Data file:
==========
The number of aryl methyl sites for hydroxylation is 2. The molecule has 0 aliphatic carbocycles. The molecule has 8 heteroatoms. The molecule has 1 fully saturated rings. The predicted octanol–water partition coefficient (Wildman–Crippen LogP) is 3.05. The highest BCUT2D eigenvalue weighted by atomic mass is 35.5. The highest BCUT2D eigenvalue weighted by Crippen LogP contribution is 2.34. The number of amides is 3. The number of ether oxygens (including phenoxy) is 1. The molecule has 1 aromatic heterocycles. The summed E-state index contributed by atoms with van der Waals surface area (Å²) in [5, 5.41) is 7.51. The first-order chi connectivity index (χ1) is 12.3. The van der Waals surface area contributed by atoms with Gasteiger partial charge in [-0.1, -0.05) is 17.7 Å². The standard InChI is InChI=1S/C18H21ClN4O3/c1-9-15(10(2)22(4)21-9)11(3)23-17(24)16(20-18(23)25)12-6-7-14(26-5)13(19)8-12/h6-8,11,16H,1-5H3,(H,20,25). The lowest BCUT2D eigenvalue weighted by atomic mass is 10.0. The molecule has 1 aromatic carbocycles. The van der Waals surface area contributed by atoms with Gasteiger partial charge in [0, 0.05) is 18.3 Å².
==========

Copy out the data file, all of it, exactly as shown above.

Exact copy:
The number of aryl methyl sites for hydroxylation is 2. The molecule has 0 aliphatic carbocycles. The molecule has 8 heteroatoms. The molecule has 1 fully saturated rings. The predicted octanol–water partition coefficient (Wildman–Crippen LogP) is 3.05. The highest BCUT2D eigenvalue weighted by atomic mass is 35.5. The highest BCUT2D eigenvalue weighted by Crippen LogP contribution is 2.34. The number of amides is 3. The number of ether oxygens (including phenoxy) is 1. The molecule has 1 aromatic heterocycles. The summed E-state index contributed by atoms with van der Waals surface area (Å²) in [5, 5.41) is 7.51. The first-order chi connectivity index (χ1) is 12.3. The van der Waals surface area contributed by atoms with Gasteiger partial charge in [-0.1, -0.05) is 17.7 Å². The standard InChI is InChI=1S/C18H21ClN4O3/c1-9-15(10(2)22(4)21-9)11(3)23-17(24)16(20-18(23)25)12-6-7-14(26-5)13(19)8-12/h6-8,11,16H,1-5H3,(H,20,25). The lowest BCUT2D eigenvalue weighted by atomic mass is 10.0. The molecule has 1 aromatic carbocycles. The van der Waals surface area contributed by atoms with Gasteiger partial charge in [0, 0.05) is 18.3 Å².